The Gentlemen of the Right state: we wonder about the appropriateness of ‘my breast and sleeves both are raucous’ (mune to sode to ni sawagu)? The Left, in appeal, state: there is ‘the river-mouths of my sleeves’ (sode no minato) and ‘when I think, upon my breast’ (omoeba mune ni) so linking ‘breast’ and ‘sleeve’ is entirely uncontroversial. The Gentlemen of the Left state: we find no faults to mention in the Right’s poem.
In judgement: I understand the views of the Left’s poem held by both teams. It has also been said that the Right’s poem lacks faults. However, in ‘seeking a mate, a plover cries at night’ (tsuma motomu tote chidori naku yo o) only the two words ‘at night’ (yo o) have any conception of love. The remainder of the poem is simply about plovers, so there is little of love about it. ‘Breast and sleeves both’ (mune to sode to) should win.
The Right wonder, ‘In the expression “the blooms, too”, what does the “too” (mo) connect with? In addition, simply finishing the poem “At even time” (yū narikeri) shows a lack of conception.’ The Left counter that, ‘In the Right’s poem, expressions such as “more sad” (aware o ba) and “the belling of a stag” (shika no ne naran) are feeble. In addition, what of having iriai (“evening [bell]”), without explicitly including “bell” (kane)?’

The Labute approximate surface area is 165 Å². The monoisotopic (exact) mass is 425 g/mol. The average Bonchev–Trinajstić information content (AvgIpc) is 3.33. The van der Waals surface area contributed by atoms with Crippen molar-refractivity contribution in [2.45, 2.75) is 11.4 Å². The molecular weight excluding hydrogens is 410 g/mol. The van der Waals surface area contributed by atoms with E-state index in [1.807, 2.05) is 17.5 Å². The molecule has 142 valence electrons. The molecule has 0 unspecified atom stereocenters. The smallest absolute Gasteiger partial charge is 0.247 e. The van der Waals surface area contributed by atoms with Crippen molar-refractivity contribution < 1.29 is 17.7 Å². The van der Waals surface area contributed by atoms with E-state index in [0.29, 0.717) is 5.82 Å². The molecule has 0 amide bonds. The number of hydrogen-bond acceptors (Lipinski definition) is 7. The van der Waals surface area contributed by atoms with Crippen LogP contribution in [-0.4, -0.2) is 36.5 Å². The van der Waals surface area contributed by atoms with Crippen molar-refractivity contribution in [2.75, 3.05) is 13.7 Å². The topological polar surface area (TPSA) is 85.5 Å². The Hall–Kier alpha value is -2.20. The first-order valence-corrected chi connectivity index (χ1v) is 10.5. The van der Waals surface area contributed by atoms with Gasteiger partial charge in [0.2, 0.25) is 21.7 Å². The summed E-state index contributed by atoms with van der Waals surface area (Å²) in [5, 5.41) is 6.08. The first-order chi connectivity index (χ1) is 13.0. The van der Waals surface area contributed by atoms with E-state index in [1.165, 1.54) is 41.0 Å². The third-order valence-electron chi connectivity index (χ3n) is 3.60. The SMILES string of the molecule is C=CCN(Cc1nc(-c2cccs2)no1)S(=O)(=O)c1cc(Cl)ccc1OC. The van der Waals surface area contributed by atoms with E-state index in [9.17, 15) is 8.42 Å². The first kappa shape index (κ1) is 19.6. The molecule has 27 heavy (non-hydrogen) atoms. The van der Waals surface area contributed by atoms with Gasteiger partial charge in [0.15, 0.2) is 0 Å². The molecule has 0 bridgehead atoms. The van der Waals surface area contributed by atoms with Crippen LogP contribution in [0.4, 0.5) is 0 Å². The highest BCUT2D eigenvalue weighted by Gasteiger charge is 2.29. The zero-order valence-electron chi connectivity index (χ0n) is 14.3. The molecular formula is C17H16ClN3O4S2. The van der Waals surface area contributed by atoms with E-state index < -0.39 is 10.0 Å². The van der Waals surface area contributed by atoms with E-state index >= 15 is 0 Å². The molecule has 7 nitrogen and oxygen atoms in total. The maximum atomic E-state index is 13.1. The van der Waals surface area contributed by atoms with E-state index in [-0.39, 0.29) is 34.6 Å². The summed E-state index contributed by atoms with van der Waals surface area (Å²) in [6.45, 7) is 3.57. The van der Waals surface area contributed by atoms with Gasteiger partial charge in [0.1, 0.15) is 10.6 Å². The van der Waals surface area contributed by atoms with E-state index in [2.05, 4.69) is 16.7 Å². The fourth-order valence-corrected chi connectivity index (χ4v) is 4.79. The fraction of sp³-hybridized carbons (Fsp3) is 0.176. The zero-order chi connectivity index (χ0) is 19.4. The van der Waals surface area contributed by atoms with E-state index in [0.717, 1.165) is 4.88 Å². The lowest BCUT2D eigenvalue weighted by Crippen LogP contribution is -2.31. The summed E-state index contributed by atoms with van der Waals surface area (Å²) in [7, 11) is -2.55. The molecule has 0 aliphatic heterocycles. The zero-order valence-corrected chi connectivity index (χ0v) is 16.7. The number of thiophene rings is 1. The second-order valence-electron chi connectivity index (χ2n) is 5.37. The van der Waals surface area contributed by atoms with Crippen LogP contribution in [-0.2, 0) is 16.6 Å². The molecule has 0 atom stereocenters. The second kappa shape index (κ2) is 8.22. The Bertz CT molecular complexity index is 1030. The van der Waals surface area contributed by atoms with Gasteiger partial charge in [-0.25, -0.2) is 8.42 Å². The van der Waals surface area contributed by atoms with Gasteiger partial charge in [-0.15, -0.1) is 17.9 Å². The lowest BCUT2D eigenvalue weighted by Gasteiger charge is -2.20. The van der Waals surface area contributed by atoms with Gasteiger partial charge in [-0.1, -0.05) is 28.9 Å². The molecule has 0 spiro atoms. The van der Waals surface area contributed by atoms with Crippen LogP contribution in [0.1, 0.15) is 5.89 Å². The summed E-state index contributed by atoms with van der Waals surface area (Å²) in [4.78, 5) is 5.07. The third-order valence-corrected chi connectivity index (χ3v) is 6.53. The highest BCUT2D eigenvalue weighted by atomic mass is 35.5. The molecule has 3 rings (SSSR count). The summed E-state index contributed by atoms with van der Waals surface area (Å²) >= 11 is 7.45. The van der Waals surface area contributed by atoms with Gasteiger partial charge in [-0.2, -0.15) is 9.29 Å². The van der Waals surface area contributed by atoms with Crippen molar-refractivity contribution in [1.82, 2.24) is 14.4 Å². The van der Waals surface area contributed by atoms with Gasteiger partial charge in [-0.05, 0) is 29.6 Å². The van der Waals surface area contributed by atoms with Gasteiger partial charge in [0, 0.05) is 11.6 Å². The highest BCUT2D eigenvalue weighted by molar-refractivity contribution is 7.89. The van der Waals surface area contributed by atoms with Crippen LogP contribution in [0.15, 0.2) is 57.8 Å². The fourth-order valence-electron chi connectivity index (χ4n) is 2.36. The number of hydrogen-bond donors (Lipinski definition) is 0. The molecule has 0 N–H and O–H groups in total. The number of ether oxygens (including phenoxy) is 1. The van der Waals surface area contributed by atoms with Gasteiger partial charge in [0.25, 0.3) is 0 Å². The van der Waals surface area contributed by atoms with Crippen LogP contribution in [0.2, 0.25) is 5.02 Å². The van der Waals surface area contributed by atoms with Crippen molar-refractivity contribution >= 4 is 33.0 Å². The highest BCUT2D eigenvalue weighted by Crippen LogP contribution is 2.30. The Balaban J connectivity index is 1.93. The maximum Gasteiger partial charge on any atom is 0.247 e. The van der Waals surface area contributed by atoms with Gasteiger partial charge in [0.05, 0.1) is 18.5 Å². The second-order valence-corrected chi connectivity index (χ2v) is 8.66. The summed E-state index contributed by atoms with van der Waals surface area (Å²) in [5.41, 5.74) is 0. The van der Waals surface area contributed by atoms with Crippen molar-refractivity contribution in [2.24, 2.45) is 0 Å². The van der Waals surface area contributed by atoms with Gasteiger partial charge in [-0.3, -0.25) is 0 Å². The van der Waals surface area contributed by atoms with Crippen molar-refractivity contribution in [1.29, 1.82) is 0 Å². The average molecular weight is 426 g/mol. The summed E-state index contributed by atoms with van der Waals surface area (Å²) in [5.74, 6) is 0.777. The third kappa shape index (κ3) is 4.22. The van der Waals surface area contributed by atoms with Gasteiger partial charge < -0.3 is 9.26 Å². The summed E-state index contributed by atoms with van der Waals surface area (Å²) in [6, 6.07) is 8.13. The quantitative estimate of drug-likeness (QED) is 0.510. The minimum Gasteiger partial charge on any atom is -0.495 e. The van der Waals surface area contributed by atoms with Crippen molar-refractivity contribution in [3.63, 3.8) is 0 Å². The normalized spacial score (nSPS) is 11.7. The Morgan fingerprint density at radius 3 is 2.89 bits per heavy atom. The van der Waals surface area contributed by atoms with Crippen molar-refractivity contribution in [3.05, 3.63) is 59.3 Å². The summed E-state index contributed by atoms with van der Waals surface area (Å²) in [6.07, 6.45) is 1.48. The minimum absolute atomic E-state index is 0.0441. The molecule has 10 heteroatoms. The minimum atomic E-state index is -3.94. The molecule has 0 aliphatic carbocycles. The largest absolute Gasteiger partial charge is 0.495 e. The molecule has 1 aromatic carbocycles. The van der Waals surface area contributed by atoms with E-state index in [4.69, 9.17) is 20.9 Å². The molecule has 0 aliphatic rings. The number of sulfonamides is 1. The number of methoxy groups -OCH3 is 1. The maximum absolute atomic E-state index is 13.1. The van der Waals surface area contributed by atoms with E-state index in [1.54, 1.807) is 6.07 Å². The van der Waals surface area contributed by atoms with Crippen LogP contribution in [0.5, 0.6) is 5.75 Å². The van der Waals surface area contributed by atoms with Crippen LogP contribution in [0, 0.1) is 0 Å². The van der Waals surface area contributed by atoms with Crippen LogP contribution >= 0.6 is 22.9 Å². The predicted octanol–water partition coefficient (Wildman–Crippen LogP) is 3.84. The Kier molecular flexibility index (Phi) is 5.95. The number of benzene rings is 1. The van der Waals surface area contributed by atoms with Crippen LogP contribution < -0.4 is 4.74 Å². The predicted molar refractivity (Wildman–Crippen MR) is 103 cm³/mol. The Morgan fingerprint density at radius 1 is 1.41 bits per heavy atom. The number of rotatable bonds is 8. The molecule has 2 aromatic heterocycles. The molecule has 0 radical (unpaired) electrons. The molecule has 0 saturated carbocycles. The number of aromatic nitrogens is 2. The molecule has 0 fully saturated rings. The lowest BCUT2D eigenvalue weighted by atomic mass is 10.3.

Shunzei’s judgement: While I do wonder about the expression, ‘at even time’, with the inclusion of ‘too’ in the phrase ‘the blooms, too’, there is the impression of unspoken emotional overtones to the poem. The configuration of the first phrase, too, is particularly tasteful. As for the Right’s poem, it is not the case that iriai must always be accompanied by kane (‘bell’) – one can hear the bell in the phrase. However, overall, the Left’s poem gives a stronger impression, and so wins.